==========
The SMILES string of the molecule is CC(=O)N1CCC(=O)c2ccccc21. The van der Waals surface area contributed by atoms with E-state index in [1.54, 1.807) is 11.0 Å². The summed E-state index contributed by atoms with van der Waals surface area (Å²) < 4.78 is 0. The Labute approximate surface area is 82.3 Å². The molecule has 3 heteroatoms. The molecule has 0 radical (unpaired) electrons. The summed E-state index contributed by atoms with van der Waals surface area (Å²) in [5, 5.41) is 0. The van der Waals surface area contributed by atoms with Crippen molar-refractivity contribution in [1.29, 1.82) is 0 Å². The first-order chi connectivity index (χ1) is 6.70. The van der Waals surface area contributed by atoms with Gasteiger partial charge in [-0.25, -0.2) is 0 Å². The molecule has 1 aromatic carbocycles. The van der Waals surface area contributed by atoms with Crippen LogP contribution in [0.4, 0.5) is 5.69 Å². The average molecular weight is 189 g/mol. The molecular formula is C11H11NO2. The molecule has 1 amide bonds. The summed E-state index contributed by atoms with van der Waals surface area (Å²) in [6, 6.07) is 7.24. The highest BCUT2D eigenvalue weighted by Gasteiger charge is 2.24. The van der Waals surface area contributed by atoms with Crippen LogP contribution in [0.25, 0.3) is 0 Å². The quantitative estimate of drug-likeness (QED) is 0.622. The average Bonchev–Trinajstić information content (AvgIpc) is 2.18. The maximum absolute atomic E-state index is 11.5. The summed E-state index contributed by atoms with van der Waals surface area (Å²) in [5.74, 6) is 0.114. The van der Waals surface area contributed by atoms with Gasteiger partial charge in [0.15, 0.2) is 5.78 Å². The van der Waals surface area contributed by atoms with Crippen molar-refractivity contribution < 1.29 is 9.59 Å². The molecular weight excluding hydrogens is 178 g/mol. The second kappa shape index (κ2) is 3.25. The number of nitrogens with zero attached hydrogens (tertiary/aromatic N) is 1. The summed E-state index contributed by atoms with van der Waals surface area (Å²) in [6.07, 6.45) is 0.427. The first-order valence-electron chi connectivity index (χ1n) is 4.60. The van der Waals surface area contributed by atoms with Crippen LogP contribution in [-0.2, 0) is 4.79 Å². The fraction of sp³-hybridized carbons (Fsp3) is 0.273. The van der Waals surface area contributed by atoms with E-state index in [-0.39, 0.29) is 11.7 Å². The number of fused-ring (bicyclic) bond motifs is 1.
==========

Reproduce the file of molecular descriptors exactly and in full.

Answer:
The SMILES string of the molecule is CC(=O)N1CCC(=O)c2ccccc21. The van der Waals surface area contributed by atoms with E-state index in [1.54, 1.807) is 11.0 Å². The summed E-state index contributed by atoms with van der Waals surface area (Å²) < 4.78 is 0. The Labute approximate surface area is 82.3 Å². The molecule has 3 heteroatoms. The molecule has 0 radical (unpaired) electrons. The summed E-state index contributed by atoms with van der Waals surface area (Å²) in [5, 5.41) is 0. The van der Waals surface area contributed by atoms with Crippen molar-refractivity contribution in [1.29, 1.82) is 0 Å². The first-order chi connectivity index (χ1) is 6.70. The van der Waals surface area contributed by atoms with Gasteiger partial charge in [-0.25, -0.2) is 0 Å². The molecule has 1 aromatic carbocycles. The van der Waals surface area contributed by atoms with Crippen LogP contribution in [0.4, 0.5) is 5.69 Å². The average molecular weight is 189 g/mol. The molecular formula is C11H11NO2. The molecule has 1 amide bonds. The summed E-state index contributed by atoms with van der Waals surface area (Å²) in [6, 6.07) is 7.24. The highest BCUT2D eigenvalue weighted by Gasteiger charge is 2.24. The van der Waals surface area contributed by atoms with Crippen LogP contribution in [0.25, 0.3) is 0 Å². The quantitative estimate of drug-likeness (QED) is 0.622. The average Bonchev–Trinajstić information content (AvgIpc) is 2.18. The maximum absolute atomic E-state index is 11.5. The summed E-state index contributed by atoms with van der Waals surface area (Å²) in [5.74, 6) is 0.114. The van der Waals surface area contributed by atoms with Gasteiger partial charge in [0.15, 0.2) is 5.78 Å². The van der Waals surface area contributed by atoms with Crippen molar-refractivity contribution < 1.29 is 9.59 Å². The molecular weight excluding hydrogens is 178 g/mol. The second kappa shape index (κ2) is 3.25. The number of nitrogens with zero attached hydrogens (tertiary/aromatic N) is 1. The summed E-state index contributed by atoms with van der Waals surface area (Å²) in [6.07, 6.45) is 0.427. The first-order valence-electron chi connectivity index (χ1n) is 4.60. The van der Waals surface area contributed by atoms with Crippen LogP contribution in [-0.2, 0) is 4.79 Å². The fraction of sp³-hybridized carbons (Fsp3) is 0.273. The van der Waals surface area contributed by atoms with E-state index in [-0.39, 0.29) is 11.7 Å². The number of fused-ring (bicyclic) bond motifs is 1.